between the currently rather poorly constrained models of the interior
        of Jupiter.  We shall be able to test the state of hydrogen and helium
        at pressures up to one megabar, and also how the giant planets were
        The observation of the long period modes at ESO will be coordinated
        with other observations conducted with similar cameras at the
        Canadian-French Hawaii Telescope at Mauna Kea and at the Nordic
        Optical Telescope at La Palma (Canarian Islands). This multi-site
        project will permit us to obtain a good resolution of the various
        seismological frequencies.
        Programme 16
        1.54-metre Danish telescope with Special CCD Camera
        July 17 - 24, 1994
        Nicolas Thomas (Max-Planck-Institut fuer Aeronomie, Katlenburg-Lindau,
        Germany; PI)
        The volcanically active, inner moon Io is the major source of heavy
        ions (electrically charged atoms and molecules) in Jupiter's
        magnetosphere.  Approximately 1 ton/sec of mostly sulphur and oxygen
        atoms is removed continuously from the satellite and become ionized in
        Jupiter's magnetosphere where they form a torus of heavy ions
        encircling Jupiter near Io's orbit, known as the Io Plasma Torus, or
        the IPT). This torus has been studied by spacecraft and from the
        ground since the mid-1970s, but the detailed mechanisms remain
        obscure. It also seems that there must be an additional energy source
        whose nature still remains unknown.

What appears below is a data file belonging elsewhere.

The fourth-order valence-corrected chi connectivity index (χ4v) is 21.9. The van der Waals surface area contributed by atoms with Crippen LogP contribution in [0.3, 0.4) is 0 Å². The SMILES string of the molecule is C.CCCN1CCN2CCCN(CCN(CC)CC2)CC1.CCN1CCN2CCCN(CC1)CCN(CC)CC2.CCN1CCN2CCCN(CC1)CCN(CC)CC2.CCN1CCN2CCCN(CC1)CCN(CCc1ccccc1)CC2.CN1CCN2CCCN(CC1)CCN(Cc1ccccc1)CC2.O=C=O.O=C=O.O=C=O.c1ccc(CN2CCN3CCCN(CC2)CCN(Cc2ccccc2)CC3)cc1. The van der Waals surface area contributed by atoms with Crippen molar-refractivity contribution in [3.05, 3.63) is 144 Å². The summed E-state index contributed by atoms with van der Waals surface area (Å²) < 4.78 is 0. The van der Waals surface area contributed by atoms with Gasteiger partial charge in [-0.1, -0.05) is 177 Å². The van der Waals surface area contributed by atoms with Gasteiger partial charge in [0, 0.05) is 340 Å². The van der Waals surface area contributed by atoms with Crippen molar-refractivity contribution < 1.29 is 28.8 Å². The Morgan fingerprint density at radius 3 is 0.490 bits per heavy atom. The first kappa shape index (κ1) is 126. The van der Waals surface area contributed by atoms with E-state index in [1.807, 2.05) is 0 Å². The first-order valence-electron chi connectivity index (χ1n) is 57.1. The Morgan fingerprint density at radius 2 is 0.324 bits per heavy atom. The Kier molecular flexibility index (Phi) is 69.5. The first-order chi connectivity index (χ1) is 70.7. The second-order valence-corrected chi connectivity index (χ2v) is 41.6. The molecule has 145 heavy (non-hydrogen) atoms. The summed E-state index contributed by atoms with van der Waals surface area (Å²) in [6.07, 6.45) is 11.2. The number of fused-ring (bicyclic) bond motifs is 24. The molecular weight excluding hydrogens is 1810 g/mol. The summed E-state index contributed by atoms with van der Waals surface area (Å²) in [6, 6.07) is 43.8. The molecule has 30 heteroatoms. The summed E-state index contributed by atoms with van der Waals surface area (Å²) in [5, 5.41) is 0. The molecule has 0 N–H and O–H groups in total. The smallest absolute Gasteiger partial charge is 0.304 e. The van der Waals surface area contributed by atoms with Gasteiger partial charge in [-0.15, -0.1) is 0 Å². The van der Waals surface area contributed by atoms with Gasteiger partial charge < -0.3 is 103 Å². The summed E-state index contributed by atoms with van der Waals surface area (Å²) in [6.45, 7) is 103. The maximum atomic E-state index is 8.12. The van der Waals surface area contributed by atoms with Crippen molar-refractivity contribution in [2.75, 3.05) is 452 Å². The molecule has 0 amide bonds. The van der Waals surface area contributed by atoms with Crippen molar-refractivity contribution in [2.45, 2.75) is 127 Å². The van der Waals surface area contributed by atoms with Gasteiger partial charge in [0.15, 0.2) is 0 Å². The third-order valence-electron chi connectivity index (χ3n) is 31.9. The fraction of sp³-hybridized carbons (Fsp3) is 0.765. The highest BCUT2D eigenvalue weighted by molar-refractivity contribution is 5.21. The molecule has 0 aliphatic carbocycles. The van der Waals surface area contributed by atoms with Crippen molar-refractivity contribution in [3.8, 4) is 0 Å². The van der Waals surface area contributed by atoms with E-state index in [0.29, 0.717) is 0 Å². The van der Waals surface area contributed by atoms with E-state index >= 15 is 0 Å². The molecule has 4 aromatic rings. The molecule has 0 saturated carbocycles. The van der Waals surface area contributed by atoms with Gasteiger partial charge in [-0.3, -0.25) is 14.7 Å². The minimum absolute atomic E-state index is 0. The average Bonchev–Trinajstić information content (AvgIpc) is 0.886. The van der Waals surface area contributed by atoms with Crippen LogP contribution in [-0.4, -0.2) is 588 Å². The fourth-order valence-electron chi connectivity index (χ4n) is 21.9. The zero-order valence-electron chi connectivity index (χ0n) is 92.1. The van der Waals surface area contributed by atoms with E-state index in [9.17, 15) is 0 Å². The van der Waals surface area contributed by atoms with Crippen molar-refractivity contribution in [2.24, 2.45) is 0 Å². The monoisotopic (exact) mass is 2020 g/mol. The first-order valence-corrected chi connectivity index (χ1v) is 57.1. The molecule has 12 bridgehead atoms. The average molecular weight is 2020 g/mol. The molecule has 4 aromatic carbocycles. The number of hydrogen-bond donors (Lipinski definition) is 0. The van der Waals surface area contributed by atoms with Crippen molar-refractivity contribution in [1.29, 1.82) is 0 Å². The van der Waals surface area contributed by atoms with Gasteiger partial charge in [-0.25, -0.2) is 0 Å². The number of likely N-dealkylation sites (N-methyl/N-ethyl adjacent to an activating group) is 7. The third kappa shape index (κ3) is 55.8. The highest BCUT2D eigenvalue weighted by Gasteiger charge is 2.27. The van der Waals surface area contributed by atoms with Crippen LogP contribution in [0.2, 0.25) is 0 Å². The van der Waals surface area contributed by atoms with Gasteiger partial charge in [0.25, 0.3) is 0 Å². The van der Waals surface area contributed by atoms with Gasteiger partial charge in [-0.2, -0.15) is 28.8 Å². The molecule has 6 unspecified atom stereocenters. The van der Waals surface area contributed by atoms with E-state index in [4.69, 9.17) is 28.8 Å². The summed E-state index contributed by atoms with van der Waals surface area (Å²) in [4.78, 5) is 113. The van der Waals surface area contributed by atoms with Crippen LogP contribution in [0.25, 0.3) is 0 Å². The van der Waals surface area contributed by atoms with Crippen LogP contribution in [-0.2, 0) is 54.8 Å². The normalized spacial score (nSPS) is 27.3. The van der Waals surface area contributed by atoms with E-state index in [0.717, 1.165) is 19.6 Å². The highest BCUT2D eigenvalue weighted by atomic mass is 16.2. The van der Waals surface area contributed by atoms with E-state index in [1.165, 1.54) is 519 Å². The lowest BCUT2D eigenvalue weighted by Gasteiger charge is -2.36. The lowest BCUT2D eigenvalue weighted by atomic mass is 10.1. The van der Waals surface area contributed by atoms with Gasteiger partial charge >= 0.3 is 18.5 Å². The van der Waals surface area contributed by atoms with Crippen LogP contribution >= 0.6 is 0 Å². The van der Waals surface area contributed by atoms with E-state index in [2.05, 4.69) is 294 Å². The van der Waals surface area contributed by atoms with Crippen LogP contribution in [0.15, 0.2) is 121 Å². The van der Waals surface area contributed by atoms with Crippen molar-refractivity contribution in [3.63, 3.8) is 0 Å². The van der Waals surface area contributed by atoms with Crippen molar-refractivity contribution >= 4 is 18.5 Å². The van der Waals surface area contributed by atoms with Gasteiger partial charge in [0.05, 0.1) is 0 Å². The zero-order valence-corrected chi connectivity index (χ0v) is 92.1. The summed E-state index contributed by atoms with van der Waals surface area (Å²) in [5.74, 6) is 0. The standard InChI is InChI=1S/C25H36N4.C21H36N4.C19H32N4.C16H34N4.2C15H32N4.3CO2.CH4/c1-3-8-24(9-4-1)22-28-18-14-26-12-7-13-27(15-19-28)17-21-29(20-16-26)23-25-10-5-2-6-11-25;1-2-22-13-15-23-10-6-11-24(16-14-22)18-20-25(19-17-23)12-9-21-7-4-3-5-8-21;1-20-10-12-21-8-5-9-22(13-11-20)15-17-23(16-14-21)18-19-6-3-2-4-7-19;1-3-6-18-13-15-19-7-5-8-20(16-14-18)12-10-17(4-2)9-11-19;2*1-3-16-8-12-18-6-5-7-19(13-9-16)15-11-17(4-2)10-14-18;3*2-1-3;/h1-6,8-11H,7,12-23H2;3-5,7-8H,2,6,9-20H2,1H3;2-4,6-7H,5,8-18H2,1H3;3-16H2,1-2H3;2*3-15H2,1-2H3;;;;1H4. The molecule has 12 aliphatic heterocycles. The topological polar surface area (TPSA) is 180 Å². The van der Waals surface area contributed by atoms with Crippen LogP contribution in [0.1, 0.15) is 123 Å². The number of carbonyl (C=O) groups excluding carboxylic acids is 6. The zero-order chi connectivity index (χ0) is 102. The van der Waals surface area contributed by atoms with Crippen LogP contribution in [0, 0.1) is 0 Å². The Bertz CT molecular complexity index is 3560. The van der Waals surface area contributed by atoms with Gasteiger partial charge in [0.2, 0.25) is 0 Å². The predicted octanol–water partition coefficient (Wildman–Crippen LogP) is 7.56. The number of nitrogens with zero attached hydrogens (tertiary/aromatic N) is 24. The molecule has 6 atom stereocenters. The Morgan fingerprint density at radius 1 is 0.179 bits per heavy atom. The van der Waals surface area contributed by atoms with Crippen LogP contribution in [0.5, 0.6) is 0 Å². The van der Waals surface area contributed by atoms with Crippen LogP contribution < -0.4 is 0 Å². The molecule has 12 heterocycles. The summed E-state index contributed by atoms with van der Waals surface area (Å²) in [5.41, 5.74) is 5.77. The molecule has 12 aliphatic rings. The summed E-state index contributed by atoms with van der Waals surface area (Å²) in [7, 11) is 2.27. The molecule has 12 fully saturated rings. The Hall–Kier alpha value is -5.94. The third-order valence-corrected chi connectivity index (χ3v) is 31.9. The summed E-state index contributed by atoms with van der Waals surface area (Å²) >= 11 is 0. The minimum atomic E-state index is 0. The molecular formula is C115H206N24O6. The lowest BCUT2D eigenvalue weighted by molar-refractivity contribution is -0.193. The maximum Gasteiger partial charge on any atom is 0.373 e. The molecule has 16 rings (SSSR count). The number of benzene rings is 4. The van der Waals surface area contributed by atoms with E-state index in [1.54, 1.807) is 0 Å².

Comet Shoemaker-Levy 9's break-up in Jupiter's magnetosphere was first
        thought to introduce a large enough mass to have an extreme effect on
        the IPT.  However, it is now apparent that the mass loss from the
        comet will be too small by at least a factor of 1000 to affect the IPT
        by increasing its mass.  On the other hand, the comet may affect the
        unknown energy source which maintains the stability of the emissions.
        We will observe the IPT by imaging the ionized sulphur emissions at
        visible and near-infrared wavelengths through narrow-band interference
        filters, allowing to measure the electron temperature and density of
        the IPT. These observations permit a rapid assessment of the IPT
        during the comet encounter and would give the strongest indication
        from ground-based observations of variability due to cometary
        The Jovian ring was discovered by the Voyager 1 spacecraft in 1979. It
        was subsequently imaged from the ground on at least two occasions
        around 1980 at visible wavelengths. Observations are very difficult
        due to the ring's proximity to Jupiter (0.8 Jovian radii from
        Jupiter's surface) and are best performed in the IR at wavelengths
        near 2.2 microns. However, visible observations provide a higher
        spatial resolution and are also of interest.
        A large quantity of smaller dust particles is present around the comet
        fragments. Although significant amounts of this material will miss
        Jupiter entirely, it will intersect the ring plane and impact the
        satellites near the ring. This could produce significant enhancements
        in the mass of material in the ring. We will observe the ring in an
        attempt to detect of perturbations in the ring due to the cometary
        These observations will rely on the anti-blooming CCD system of the
        Observatoire de Paris (see also Programme 7).
        Programme 17
        15-metre Swedish-ESO Submillimetre Telescope with radio receivers
        July 18 - 23, 1994
        Daniel Gautier (PI), Danielle Bockelee-Morvan and Pierre Colom
        (Observatoire de Paris-Meudon, France), D. Despois (Observatoire de
        Bordeaux, France), Jacques Crovisier, Therese Encrenaz, E. Lellouch
        and A. Marten (Observatoire de Paris-Meudon, France), Tobias Owen
        (University of Hawaii, U.S.A.), D. Strobel (John Hopkins University,
        The infalling fragments of comet Shoemaker-Levy 9 will evaporate in
        the upper atmosphere of Jupiter. The various elements contained in